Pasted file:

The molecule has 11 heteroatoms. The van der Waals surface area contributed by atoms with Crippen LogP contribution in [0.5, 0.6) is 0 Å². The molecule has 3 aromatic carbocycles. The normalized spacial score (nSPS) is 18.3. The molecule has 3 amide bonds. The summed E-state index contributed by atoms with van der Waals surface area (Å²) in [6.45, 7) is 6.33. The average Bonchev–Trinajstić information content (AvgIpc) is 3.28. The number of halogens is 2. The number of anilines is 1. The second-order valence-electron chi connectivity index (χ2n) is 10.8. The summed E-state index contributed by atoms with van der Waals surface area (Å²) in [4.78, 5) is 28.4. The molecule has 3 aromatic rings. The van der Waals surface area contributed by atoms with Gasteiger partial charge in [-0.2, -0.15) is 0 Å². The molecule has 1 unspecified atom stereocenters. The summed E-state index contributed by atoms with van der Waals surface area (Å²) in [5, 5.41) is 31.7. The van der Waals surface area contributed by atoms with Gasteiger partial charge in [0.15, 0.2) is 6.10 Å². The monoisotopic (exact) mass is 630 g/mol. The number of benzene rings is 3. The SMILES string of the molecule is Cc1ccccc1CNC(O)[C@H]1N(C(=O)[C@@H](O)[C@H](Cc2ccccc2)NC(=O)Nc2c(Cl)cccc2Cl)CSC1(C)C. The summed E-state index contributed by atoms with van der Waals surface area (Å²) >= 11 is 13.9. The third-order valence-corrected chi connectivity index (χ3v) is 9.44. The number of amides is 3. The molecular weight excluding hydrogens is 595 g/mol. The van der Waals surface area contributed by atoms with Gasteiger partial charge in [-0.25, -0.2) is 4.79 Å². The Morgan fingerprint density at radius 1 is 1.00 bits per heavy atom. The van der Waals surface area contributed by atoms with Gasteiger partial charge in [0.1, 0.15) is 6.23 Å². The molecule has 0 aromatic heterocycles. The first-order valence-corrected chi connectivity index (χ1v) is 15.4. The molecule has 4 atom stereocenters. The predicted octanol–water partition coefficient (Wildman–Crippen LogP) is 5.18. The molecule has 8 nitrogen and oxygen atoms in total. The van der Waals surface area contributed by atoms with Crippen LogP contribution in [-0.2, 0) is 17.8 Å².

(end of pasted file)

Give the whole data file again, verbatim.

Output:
The molecule has 11 heteroatoms. The van der Waals surface area contributed by atoms with Crippen LogP contribution in [0.5, 0.6) is 0 Å². The molecule has 3 aromatic carbocycles. The normalized spacial score (nSPS) is 18.3. The molecule has 3 amide bonds. The summed E-state index contributed by atoms with van der Waals surface area (Å²) in [6.45, 7) is 6.33. The average Bonchev–Trinajstić information content (AvgIpc) is 3.28. The number of halogens is 2. The number of anilines is 1. The second-order valence-electron chi connectivity index (χ2n) is 10.8. The summed E-state index contributed by atoms with van der Waals surface area (Å²) in [4.78, 5) is 28.4. The molecule has 3 aromatic rings. The van der Waals surface area contributed by atoms with Gasteiger partial charge in [-0.2, -0.15) is 0 Å². The molecule has 1 unspecified atom stereocenters. The summed E-state index contributed by atoms with van der Waals surface area (Å²) in [5, 5.41) is 31.7. The van der Waals surface area contributed by atoms with Gasteiger partial charge in [0.15, 0.2) is 6.10 Å². The monoisotopic (exact) mass is 630 g/mol. The number of benzene rings is 3. The SMILES string of the molecule is Cc1ccccc1CNC(O)[C@H]1N(C(=O)[C@@H](O)[C@H](Cc2ccccc2)NC(=O)Nc2c(Cl)cccc2Cl)CSC1(C)C. The summed E-state index contributed by atoms with van der Waals surface area (Å²) >= 11 is 13.9. The third-order valence-corrected chi connectivity index (χ3v) is 9.44. The number of amides is 3. The molecular weight excluding hydrogens is 595 g/mol. The van der Waals surface area contributed by atoms with Gasteiger partial charge in [-0.25, -0.2) is 4.79 Å². The Morgan fingerprint density at radius 1 is 1.00 bits per heavy atom. The van der Waals surface area contributed by atoms with Gasteiger partial charge in [0.1, 0.15) is 6.23 Å². The molecule has 0 aromatic heterocycles. The first-order valence-corrected chi connectivity index (χ1v) is 15.4. The molecule has 4 atom stereocenters. The predicted octanol–water partition coefficient (Wildman–Crippen LogP) is 5.18. The molecule has 8 nitrogen and oxygen atoms in total. The van der Waals surface area contributed by atoms with Crippen LogP contribution in [-0.2, 0) is 17.8 Å².